Why I Ranch…Sandra Pfeuffer

Sandra Pfeuffer

Did you know that Texas female operators have increased approximately by 50% and the number of acres they manage by about 15% since 1997?  For August we are featuring Sandra Pfeuffer.  Sandra and her family ranch just outside of Christoval in Schleicher County.  Her family is extremely active in 4-H and there isn’t much that this woman doesn’t do.  As I am sure you could say about all women ranching and raising families in Texas – they do it all.  Here is Sandra’s story…

How did you get your start in ranching? I have always been exposed to ranching because my Mom’s side of the family has always ranched. My mom married a carpenter and she stayed at home and raised 7 children, took care of the homestead and made sure we stayed active in 4-H and/or FFA when we were growing up.  However, my actual start in ranching, was when I married my husband Ray in 1996.  I was working at Tyson Foods in Seguin, Texas and he worked for his dad, who had an earth moving business, and ranched on the side.  The Pfeuffer Family, like my mom’s family had been ranching since they immigrated to Texas.   In 1999, my husband encouraged me to quit my job at Tyson to be a stay at home mom, aka full time ” Ranch wife”, I remember my boss telling me I was making the “biggest mistake of my life, you will never be happy as a rancher’s wife, you  won’t be able to provide insurance for your family, you will never have enough, because every successful rancher had a wife who worked a “real job”, you will get bored.”  I am glad, I took his advice with a grain of salt, and still decided to retire from my”real job” and begin my life as a rancher’s wife.  Doing whatever my rancher husband, needed me to do.  For the record, I am happy, we do have insurance, we usually have enough, I still work, just don’t get a paycheck, and I am hardly ever bored.

How important is agriculture to your family? Agriculture is our life, our income is totally dependent on agriculture. Agriculture has provided our children with valuable lessons and values, that we hope they will pass on to the next generation.

What makes ranching in West Texas so unique? I have always said “That being a rancher is like being a quail.  Something is always after you.”  You have to be vigilant and keep watch on the water, the weather, the predators, the market, the cows, the sheep, the goats, the horses, the fences, the bills, the tax collector, the list goes on and on. When you ranch, something is always going to happen that causes you to take two steps back, and you need to be ready, so when it happens you can quickly step forward again. We try to be very proactive controlling brush, Ray spends most of his time improving the land, we want to have as much grass as possible to make it through the drought.  Being in West Texas is unique for many reasons.  The weather, you never know what the weather is going to be like. Most days your praying for a rain, and then there will be that day when a massive cold front blew in overnight, it’s freezing, and your out fixing water gaps that got knocked down in the rain over night, using every ounce of strength, to try to stand up a fence gap with shit and everything else frozen on it, while trying to be thankful for the rain you just received. Definitely, have to be careful what you ask for in West Texas.  Lightening, I have lived in four different areas of Texas, the lightening in West Texas is by far the most impressive, it can definitely have you gathering spray trailers and neighbors in a heart beat.   But the most unique thing about ranching in West Texas is water.  Most, West Texas ranches utilize well water, so water definitely determines what your day will be like.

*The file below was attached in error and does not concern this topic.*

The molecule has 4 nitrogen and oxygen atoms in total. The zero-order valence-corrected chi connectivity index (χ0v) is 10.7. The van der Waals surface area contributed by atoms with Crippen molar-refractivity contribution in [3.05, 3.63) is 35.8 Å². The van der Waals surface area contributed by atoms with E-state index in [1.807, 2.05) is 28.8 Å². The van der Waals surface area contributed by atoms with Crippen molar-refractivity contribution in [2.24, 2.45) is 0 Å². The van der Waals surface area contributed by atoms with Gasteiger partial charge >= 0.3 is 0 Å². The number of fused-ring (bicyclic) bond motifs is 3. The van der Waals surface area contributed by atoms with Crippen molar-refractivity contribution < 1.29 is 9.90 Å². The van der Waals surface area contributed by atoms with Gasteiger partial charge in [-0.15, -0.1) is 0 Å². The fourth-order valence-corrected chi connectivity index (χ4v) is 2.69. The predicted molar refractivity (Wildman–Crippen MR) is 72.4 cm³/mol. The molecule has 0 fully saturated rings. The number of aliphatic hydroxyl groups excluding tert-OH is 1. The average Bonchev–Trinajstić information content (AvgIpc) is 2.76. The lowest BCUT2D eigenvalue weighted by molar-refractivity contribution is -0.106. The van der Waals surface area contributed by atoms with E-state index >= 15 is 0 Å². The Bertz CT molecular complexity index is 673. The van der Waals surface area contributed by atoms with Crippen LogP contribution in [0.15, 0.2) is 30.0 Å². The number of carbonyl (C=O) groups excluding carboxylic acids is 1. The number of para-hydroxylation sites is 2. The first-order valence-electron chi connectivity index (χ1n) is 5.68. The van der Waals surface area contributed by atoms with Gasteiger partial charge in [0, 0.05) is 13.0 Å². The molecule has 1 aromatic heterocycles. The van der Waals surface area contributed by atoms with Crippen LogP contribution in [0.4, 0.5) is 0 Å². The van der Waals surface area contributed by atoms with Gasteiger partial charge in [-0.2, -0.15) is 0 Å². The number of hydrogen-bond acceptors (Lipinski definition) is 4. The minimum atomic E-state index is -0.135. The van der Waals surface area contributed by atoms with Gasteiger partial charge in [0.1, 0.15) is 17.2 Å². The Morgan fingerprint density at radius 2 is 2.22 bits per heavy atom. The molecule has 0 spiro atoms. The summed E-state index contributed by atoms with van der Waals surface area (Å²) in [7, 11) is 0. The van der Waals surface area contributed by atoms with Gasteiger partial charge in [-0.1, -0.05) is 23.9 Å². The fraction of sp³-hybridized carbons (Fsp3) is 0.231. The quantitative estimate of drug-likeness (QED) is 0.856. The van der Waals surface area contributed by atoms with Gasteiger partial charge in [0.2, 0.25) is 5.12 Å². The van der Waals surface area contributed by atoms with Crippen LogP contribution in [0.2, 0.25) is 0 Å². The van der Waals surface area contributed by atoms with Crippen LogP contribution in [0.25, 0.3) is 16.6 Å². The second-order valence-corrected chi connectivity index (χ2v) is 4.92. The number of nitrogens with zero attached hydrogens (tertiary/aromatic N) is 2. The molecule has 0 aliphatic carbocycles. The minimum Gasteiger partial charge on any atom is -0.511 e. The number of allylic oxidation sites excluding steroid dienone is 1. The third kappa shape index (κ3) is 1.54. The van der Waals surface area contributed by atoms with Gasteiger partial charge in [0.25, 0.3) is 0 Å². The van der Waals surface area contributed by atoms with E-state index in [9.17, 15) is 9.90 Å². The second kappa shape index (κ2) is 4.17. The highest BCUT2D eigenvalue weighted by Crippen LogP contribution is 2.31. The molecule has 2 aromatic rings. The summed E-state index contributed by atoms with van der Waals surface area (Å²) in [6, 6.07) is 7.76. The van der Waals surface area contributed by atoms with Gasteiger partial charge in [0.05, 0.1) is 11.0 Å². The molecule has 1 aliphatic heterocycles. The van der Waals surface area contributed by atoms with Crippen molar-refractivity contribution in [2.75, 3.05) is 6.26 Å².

Do you feel like there is enough emphasis on agriculture in K-12 education? NO!  I don’t think children today realize how important agriculture is to our society.  I am thankful for programs like the Extension Service and the Farm Bureau that are trying at the elementary levels. But, I would like to see more effort at the middle school and high school level when the kids are starting to actually think for themselves. We really need to impress on them the importance of agriculture and reinforce what we attempted to teach them in elementary school.

Who did you learn the most from along the way? My husband, he has been doing this his whole life. It is what he does and what he is good at.  He has trained the kids and I well.

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